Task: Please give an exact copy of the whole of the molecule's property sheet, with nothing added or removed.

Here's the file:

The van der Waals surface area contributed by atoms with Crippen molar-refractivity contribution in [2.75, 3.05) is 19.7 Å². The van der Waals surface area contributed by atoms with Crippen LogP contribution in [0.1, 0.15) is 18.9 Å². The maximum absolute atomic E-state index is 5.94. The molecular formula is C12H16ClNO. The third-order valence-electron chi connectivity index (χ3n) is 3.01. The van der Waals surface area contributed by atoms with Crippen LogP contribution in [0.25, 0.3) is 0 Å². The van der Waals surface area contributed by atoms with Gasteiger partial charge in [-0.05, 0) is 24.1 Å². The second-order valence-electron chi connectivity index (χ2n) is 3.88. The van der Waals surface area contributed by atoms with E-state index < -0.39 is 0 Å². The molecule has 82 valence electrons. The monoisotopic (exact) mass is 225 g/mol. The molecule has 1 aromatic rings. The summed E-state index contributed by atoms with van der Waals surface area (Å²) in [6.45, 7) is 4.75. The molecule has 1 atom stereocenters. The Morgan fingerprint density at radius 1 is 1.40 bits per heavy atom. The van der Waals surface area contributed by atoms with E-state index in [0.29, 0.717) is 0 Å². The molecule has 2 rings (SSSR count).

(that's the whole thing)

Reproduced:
The van der Waals surface area contributed by atoms with Crippen molar-refractivity contribution in [2.75, 3.05) is 19.7 Å². The van der Waals surface area contributed by atoms with Crippen LogP contribution in [0.1, 0.15) is 18.9 Å². The maximum absolute atomic E-state index is 5.94. The molecular formula is C12H16ClNO. The third-order valence-electron chi connectivity index (χ3n) is 3.01. The van der Waals surface area contributed by atoms with Crippen LogP contribution in [0.25, 0.3) is 0 Å². The van der Waals surface area contributed by atoms with Gasteiger partial charge in [-0.05, 0) is 24.1 Å². The second-order valence-electron chi connectivity index (χ2n) is 3.88. The van der Waals surface area contributed by atoms with E-state index < -0.39 is 0 Å². The molecule has 82 valence electrons. The monoisotopic (exact) mass is 225 g/mol. The molecule has 1 aromatic rings. The summed E-state index contributed by atoms with van der Waals surface area (Å²) in [6.45, 7) is 4.75. The molecule has 1 atom stereocenters. The Morgan fingerprint density at radius 1 is 1.40 bits per heavy atom. The van der Waals surface area contributed by atoms with E-state index in [0.29, 0.717) is 0 Å². The molecule has 2 rings (SSSR count).